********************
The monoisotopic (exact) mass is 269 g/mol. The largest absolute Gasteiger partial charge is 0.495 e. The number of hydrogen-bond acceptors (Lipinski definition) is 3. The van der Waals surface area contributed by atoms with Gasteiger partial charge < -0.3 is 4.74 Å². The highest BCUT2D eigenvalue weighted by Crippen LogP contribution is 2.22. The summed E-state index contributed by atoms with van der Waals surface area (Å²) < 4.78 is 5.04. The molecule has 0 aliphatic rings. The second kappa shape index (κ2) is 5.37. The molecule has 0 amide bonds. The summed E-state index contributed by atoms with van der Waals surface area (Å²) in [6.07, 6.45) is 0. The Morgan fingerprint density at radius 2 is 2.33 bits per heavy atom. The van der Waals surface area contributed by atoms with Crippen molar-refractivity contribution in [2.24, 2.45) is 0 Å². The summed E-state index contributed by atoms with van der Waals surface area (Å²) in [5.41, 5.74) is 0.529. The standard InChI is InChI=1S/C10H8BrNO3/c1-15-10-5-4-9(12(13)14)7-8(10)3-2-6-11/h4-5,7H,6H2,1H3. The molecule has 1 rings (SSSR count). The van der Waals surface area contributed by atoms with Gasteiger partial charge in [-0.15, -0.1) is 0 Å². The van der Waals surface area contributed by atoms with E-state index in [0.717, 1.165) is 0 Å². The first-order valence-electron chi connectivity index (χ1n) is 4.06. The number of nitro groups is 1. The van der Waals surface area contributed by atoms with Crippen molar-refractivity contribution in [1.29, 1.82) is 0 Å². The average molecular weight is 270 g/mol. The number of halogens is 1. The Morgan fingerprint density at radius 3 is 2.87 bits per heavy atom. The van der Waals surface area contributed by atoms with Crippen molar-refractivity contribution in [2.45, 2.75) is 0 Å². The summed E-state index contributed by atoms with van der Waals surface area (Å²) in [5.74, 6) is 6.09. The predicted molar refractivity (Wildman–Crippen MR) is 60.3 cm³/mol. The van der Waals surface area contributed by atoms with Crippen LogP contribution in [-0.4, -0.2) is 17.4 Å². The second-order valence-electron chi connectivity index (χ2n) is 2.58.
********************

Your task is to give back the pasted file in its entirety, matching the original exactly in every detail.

The monoisotopic (exact) mass is 269 g/mol. The largest absolute Gasteiger partial charge is 0.495 e. The number of hydrogen-bond acceptors (Lipinski definition) is 3. The van der Waals surface area contributed by atoms with Gasteiger partial charge < -0.3 is 4.74 Å². The highest BCUT2D eigenvalue weighted by Crippen LogP contribution is 2.22. The summed E-state index contributed by atoms with van der Waals surface area (Å²) < 4.78 is 5.04. The molecule has 0 aliphatic rings. The second kappa shape index (κ2) is 5.37. The molecule has 0 amide bonds. The summed E-state index contributed by atoms with van der Waals surface area (Å²) in [6.07, 6.45) is 0. The Morgan fingerprint density at radius 2 is 2.33 bits per heavy atom. The van der Waals surface area contributed by atoms with Crippen molar-refractivity contribution in [2.24, 2.45) is 0 Å². The summed E-state index contributed by atoms with van der Waals surface area (Å²) in [5.41, 5.74) is 0.529. The standard InChI is InChI=1S/C10H8BrNO3/c1-15-10-5-4-9(12(13)14)7-8(10)3-2-6-11/h4-5,7H,6H2,1H3. The molecule has 1 rings (SSSR count). The van der Waals surface area contributed by atoms with Gasteiger partial charge in [-0.15, -0.1) is 0 Å². The van der Waals surface area contributed by atoms with E-state index in [0.717, 1.165) is 0 Å². The first-order valence-electron chi connectivity index (χ1n) is 4.06. The number of nitro groups is 1. The van der Waals surface area contributed by atoms with Crippen molar-refractivity contribution in [1.29, 1.82) is 0 Å². The average molecular weight is 270 g/mol. The number of halogens is 1. The Morgan fingerprint density at radius 3 is 2.87 bits per heavy atom. The van der Waals surface area contributed by atoms with Crippen molar-refractivity contribution in [2.45, 2.75) is 0 Å². The summed E-state index contributed by atoms with van der Waals surface area (Å²) in [5.74, 6) is 6.09. The predicted molar refractivity (Wildman–Crippen MR) is 60.3 cm³/mol. The van der Waals surface area contributed by atoms with Crippen LogP contribution in [-0.4, -0.2) is 17.4 Å². The second-order valence-electron chi connectivity index (χ2n) is 2.58.